This was my second trip to Ireland, the first being nearly seven years ago when my friend Becky moved to Dublin on a whim after we graduated from college. I never would have guessed that the next time I’d go back would be for her wedding! A lot of our friends from home visited another country first before heading to Ireland, so it was a lot of fun swapping travel stories once we were all together in Dublin: one friend got yelled at in Barcelona for taking photos in a bakery without asking permission, another friend visited her brother in Prague and ended up sharing one bath towel with him and her husband for four days, and someone else actually got sunburned on the (usually cold and rainy) Aran Islands.
We decided to spend three nights in Dublin at Blooms Hotel in Temple Bar. Despite the central location and good price, I wouldn’t necessarily want to stay there again (and it’s certainly not honeymoon material). Although the rooms were clean, they were really basic, the bathrooms were comically small, and the internet in most of our friends’ rooms was spotty if not nonexistent. However, the rooms did have flatscreen TVs that allowed for plenty of late-night music video watching (which will always score points in my book).
When I wasn’t watching classic Shakira vs. Beyoncé music video countdowns (which was totally amazing, by the way), we did a lot of fun stuff in Dublin. Here are some of the highlights:
- Trinity College – Even if you don’t want to pay to see the Book of Kells, the classic college campus itself is definitely worth a look.
- St. Stephens Green – If you’re fortunate enough to visit Dublin in good weather, relax in this gorgeous park that’s close to Trinity College and the good shopping on Grafton Street.
- Guinness Storehouse – It’s practically impossible to be a tourist in Dublin and not go here. It’s a modern multi-level museum devoted to all things Guinness, and the general admission ticket includes a free pint at the top floor Gravity Bar.
- Pubs, pubs, and more pubs – The (Irish) groom’s favorites include Kehoe’s, Mulligans, and The Stag’s Head. Another fun one is Hogans, where the bride and groom first met!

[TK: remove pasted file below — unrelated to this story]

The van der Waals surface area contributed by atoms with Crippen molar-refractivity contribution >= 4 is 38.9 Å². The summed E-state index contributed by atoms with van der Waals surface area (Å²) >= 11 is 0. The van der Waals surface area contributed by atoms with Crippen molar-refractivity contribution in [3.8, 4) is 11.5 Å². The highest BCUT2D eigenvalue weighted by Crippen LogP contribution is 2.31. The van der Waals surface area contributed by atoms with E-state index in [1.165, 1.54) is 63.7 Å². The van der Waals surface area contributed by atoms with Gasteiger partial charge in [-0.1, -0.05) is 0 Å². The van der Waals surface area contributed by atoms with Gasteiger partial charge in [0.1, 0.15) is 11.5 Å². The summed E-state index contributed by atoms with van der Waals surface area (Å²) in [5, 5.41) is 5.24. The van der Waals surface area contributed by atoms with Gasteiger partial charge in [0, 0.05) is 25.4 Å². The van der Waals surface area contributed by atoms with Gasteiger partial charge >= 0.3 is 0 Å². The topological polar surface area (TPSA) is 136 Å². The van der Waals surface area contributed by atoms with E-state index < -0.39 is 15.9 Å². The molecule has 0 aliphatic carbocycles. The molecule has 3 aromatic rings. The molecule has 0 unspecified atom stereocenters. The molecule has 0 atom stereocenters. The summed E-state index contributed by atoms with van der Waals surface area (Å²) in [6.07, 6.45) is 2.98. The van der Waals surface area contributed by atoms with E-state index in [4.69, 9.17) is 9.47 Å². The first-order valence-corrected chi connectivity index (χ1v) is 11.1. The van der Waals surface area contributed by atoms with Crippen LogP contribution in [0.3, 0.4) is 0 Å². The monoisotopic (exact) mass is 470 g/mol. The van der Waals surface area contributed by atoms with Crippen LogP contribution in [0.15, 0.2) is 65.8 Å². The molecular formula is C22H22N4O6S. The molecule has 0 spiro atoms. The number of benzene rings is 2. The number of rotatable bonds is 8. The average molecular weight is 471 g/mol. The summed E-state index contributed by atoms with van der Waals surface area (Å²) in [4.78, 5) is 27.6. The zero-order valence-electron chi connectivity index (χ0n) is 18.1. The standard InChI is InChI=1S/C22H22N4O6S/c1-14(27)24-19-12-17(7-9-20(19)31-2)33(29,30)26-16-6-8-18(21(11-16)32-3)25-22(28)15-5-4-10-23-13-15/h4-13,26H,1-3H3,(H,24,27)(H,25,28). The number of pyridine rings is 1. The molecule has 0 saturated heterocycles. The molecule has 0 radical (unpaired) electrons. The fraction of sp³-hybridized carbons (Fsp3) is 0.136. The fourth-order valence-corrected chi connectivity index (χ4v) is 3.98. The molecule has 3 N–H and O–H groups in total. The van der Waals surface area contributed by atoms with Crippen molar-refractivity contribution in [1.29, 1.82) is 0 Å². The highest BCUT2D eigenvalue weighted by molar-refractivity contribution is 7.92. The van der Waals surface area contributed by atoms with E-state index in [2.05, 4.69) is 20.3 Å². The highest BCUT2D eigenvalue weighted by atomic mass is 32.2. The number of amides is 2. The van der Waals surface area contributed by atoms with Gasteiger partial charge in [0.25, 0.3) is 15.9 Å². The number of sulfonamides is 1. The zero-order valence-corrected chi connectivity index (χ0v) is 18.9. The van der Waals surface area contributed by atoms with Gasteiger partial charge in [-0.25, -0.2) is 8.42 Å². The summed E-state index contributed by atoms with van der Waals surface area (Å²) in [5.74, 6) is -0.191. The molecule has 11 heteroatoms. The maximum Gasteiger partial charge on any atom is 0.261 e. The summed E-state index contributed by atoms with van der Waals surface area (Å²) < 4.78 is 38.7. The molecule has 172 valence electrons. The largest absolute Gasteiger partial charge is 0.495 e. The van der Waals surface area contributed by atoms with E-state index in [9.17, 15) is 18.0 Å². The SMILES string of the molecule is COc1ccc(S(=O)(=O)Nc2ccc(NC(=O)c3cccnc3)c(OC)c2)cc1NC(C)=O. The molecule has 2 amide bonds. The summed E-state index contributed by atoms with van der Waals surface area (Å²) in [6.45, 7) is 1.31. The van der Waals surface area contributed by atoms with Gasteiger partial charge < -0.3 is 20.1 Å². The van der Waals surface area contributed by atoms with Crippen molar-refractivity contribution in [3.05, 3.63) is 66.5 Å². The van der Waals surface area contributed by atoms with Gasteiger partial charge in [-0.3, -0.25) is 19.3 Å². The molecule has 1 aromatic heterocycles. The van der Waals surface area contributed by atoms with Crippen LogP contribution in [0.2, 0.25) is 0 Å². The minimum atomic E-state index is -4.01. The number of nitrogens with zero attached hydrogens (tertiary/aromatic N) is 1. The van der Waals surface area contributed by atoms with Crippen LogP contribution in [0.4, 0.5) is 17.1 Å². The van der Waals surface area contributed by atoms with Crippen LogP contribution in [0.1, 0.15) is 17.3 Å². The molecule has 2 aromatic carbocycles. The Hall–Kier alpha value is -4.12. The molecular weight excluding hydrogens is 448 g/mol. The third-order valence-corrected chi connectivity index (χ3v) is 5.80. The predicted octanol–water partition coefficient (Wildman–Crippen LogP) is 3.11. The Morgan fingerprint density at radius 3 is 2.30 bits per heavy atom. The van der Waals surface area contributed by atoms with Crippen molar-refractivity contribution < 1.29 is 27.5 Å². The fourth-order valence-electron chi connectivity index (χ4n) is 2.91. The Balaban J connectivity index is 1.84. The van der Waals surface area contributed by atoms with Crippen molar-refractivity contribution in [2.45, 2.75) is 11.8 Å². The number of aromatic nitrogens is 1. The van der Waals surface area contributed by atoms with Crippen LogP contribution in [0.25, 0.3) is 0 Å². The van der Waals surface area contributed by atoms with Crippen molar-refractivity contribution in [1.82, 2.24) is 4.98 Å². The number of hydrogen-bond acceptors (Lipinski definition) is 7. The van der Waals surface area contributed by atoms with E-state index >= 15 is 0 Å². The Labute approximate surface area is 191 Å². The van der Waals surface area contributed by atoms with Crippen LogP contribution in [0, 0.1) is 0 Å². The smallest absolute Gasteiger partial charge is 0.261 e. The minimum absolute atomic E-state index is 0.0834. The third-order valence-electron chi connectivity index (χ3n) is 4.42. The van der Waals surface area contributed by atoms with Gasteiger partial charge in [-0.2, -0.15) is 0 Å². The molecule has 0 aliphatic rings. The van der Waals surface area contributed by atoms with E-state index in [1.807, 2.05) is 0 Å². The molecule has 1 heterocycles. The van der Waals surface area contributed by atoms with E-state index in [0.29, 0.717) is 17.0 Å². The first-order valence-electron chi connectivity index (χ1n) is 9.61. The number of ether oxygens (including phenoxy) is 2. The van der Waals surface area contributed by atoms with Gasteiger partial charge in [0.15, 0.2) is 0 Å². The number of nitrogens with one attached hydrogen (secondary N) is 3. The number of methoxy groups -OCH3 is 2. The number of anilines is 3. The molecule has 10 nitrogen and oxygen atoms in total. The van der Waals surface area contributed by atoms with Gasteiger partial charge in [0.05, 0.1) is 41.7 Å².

- Queen of Tarts – Cute place for lunch, two locations in Dublin. Very touristy, but undeniably yummy.
- Yamamori Noodles – If you need a break from pub food, we really liked this Japanese restaurant.
- Zaytoon – The only place to go for late night food. Don’t get a kebab from anywhere else; you’ll regret it immediately.
On the morning of the wedding, we rented a car from the airport and made the hour journey to Slane in Meath County. A couple of things to keep in mind when renting a car in Ireland:
- They drive on the “opposite side of the road” in Ireland (i.e. the left hand side), and the steering wheel is on the right hand side of the car. Repeat the mantra, “Little lefts, big rights.”
- The rental company told me that buying insurance through them was mandatory in Ireland, which nearly doubled the price of the estimated quote we received online before making the reservation.
- Renting an automatic car is WAY more expensive than renting a manual one. If possible, learn to drive stick!
Everything about the wedding was wonderful, but the venue was absolutely stunning. We “stayed” at a really cool B&B called Newrath Stud where they train thoroughbred racehorses. (The word “stayed” was in quotation marks because the wedding started at 3 pm and lasted until 4 am the next morning – we were hardly at the B&B at all!) The rooms there are called “mews,” and ours had two levels and included a fully stocked kitchen – it was larger than our San Francisco apartment!
After we recovered from the wedding, we drove west for about three hours until we reached Galway, a university town on the west coast of the country. There are just about a million B&Bs in Galway, but we ended up staying at St. Jude’s Lodge because it had free parking and was just a short walk to the city center. (If you want to book a more luxurious hotel, my Irish cousin recommends The G Hotel and Hotel Meyrick.)
The Latin Quarter of Galway is full of pubs with live music every night. For traditional music and “the best pints in all of Ireland” (according to the groom), visit Tig Coili. The area is packed with restaurants as well, and the local specialty is seafood.
After one night in Galway, we drove south through the Burren and stopped for lunch in cute little Doolin, a small coastal village that’s known as the capital of traditional music in Ireland. Then we drove just a little bit further so we could visit the impressive Cliffs of Moher. Although not necessarily the most beloved tourist attraction for those afraid of heights, these 700 foot cliffs are absolutely gorgeous and a must-see. If you don’t have your own car, there are tons of day tours from Galway that will being you there as well as making stops at the Aillwee Cave and Dunguaire Castle.
Before we knew it, it was time to head back to Dublin. If we had more time, I would have loved to drive down to the Dingle Peninsula (go ahead, laugh all you want) and to re-visit Killarney and the Ring of Kerry. Since we had to return our rental car and catch an early morning flight, we decided to book our last night through AirBnb with hosts who live really close to the airport. Des and Sinead were great hosts, and they’ll even pick you up from/drop you off at the airport if you don’t have a car – we couldn’t recommend them enough. Until next time, Ireland!